The New York Times: Are Human Genes Patentable?
On Monday, the Supreme Court is scheduled to hear argument about that decision in Association for Molecular Pathology v. Myriad Genetics. The petitioners in the case — doctors, scientific researchers and women’s health organizations — argue that the isolated genes are not materially different from genes before extraction, and that allowing Myriad a patent on them would allow the patenting of nature itself, at untold cost to scientific research, medical treatment and patients (4/14).
The Washington Post: Patents On Human DNA Need Congress's Input
Balancing the benefits of free-flowing research against the value of mobilizing private money to detangle genetic code is a hard policy call that Congress should make. Myriad mounts a good case that refusing to offer gene patents would endanger billions invested in U.S. genetics research, plowed into the field on the assumption that companies could obtain patents. The company has reason to say that its work, though profit-motivated, has brought major progress to women’s health. That's why the rest of the industrialized world allows gene patents, too (4/15).
USA Today: Myriad Reasons To Block Gene Patents
The law here seems simple, allowing patents for "anything under the sun that is made by man," to quote a phrase from an earlier Supreme Court decision. But the question of what's man-made is much harder. Myriad Genetics says its work in isolating the BRCA genes created something man-made and patentable. Myriad's critics say — correctly, in our view — that's like patenting elements in the periodic table or claiming that a kidney could be patented once it's removed from the body for transplant. By locking up the BRCA genes and making its $3,340 test the only one doctors can use without the company's permission, Myriad stifles independent scientific inquiry and the sort of competition that might produce better or cheaper tests (4/14).
USA Today: Myriad Genetics: Patents Save Lives, Aid Innovation
Monday, the Supreme Court will hear a challenge to patents issued to us that were essential for the creation of those tests. Our tests have been used by more than 1 million women to determine whether they are at increased risk of developing hereditary breast, colon, uterine and ovarian cancer. There are several misconceptions about this case. We did not patent the genes in anyone's body. That is not possible under U.S. patent law. Instead, we patented our own discoveries — the synthetic molecules we isolated and created in the lab to provide life-saving tests (Peter D. Meldrum, 4/14).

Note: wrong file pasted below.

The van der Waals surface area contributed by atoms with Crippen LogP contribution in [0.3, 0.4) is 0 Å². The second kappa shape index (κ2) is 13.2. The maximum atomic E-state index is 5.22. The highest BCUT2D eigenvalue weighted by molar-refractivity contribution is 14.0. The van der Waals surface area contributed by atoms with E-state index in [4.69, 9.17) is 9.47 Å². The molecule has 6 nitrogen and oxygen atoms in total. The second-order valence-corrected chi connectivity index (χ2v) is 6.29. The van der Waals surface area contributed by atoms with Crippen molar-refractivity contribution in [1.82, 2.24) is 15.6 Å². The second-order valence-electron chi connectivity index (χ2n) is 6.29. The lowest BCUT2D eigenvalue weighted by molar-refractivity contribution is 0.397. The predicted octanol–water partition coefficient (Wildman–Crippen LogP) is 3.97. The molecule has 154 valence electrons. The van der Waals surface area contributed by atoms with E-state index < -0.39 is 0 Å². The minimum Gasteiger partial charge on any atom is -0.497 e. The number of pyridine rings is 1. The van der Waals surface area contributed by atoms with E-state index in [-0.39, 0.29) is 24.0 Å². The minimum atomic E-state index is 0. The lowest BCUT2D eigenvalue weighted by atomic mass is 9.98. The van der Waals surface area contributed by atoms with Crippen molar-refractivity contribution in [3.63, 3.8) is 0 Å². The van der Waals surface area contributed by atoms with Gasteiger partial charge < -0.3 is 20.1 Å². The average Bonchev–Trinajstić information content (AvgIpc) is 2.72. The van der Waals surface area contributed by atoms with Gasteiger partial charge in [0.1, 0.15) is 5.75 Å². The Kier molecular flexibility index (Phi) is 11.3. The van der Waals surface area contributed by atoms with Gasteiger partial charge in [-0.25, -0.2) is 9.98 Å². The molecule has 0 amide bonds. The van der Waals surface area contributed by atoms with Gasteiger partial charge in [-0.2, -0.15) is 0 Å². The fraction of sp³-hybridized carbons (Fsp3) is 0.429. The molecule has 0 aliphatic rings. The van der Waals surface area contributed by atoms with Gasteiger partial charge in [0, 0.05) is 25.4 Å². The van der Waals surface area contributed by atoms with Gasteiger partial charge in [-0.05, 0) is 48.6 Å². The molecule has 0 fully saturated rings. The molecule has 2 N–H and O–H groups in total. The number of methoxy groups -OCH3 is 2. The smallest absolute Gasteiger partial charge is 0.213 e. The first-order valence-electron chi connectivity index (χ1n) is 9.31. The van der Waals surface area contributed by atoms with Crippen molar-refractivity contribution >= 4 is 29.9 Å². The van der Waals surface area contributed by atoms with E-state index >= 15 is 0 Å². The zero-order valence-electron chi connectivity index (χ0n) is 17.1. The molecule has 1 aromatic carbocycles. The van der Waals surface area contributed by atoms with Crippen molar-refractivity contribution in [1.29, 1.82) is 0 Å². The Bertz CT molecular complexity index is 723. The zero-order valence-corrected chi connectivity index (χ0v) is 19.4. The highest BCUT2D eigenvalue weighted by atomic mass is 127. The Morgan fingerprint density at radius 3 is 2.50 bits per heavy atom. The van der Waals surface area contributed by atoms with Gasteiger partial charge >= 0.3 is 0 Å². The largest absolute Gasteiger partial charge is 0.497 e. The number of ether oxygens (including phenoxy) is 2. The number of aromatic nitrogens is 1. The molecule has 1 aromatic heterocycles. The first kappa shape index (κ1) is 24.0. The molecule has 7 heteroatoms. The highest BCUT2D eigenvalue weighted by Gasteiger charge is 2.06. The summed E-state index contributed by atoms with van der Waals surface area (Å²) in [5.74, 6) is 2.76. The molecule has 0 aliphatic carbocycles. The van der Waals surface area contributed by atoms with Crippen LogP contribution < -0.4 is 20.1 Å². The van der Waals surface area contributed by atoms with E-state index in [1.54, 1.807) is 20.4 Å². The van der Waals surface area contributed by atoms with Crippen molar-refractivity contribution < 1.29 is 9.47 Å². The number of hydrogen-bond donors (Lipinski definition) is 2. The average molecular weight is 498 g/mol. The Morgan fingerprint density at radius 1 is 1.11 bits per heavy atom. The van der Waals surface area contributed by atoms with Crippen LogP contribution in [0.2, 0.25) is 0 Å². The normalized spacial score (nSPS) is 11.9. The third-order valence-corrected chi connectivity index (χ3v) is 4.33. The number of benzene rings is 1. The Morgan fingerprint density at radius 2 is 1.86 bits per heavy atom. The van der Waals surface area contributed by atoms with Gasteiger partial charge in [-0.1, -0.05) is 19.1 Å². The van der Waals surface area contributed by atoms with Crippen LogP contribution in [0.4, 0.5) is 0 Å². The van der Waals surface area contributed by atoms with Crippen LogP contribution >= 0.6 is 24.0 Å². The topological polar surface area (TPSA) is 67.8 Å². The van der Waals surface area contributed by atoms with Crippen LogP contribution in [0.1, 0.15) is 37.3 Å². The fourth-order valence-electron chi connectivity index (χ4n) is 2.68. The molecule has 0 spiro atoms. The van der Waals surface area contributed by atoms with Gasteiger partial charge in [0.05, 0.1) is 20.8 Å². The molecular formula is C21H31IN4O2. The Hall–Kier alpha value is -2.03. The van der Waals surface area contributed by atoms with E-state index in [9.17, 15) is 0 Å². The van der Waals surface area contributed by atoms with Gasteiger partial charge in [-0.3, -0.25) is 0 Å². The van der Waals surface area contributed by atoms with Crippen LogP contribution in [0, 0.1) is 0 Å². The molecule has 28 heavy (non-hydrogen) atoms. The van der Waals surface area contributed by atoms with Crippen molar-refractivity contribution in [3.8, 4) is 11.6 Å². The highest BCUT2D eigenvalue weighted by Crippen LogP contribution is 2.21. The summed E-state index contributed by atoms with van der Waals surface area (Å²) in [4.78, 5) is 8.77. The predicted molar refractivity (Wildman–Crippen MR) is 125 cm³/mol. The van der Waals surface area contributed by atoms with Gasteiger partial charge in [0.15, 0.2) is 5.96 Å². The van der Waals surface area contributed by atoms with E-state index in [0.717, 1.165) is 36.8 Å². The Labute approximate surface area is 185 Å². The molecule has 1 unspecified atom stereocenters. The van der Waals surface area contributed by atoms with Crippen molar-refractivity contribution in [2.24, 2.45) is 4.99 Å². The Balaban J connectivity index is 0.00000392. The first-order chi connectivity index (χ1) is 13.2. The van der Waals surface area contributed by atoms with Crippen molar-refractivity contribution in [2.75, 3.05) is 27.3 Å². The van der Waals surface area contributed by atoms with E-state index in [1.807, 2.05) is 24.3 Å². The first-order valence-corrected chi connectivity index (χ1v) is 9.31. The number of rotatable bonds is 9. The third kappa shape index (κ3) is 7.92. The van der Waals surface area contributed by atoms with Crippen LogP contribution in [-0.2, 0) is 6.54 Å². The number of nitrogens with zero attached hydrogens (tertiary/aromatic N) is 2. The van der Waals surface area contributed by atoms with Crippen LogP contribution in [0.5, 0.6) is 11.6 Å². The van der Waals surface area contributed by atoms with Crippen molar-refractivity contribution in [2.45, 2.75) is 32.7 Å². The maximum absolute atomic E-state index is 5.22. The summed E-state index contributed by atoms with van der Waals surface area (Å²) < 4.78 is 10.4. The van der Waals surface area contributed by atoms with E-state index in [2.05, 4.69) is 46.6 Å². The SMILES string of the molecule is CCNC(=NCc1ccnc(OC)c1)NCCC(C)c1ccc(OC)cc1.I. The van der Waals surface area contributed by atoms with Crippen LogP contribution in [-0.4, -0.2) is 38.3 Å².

Roll Call: Capretta: Medicaid Overhaul Must Focus On Long-Term Care
Congressional Republicans want to convert Medicaid into a block grant — an idea the Obama administration strongly opposes. The federal government would provide fixed levels of funding to the states, and the states would be given the freedom to manage the program with fewer federal restrictions (James C. Capretta, 4/12).
The Wall Street Journal: The White House Brain Initiative Hits A Tax Hurdle
Step into any operating room where neurosurgery is being performed, and there is a good chance that the surgeon is viewing the brain through a camera. Technology today is saving lives by enabling surgeons to see what the naked eye cannot. As archeologists use advanced radar technology to examine sensitive sites before excavating, neurosurgeons use advanced imaging technology to get a clear picture of the brain before operating. The data are then loaded into microscopes that guide surgery, providing a safer path through the brain's intricate wiring, where one wrong cut risks paralyzing the patient (Gregory Sorensen, 4/14).
Los Angeles Times: Barlow Hospital's Overreach
To finance a new facility near the site of the old one, the hospital wants to sell 19 acres of its land to a developer to create a high-density residential development of about 600 units. And to make that happen, administrators have said they will seek massive changes in the zoning and land-use designations of the property. Getting those city approvals, which will allow the hospital to sell the land at a high price, is the only thing that stands between life and death for the hospital, its chief executive, Margaret Crane, contends. If the hospital can't raise what it needs from a sale, she says, it will go out of business. As regrettable as it would be if Barlow were to close, that possibility does not justify an upheaval of the zoning and land-use plans for the Silver Lake, Echo Park and Elysian Valley area — the community plan for which was updated nine years ago (4/14).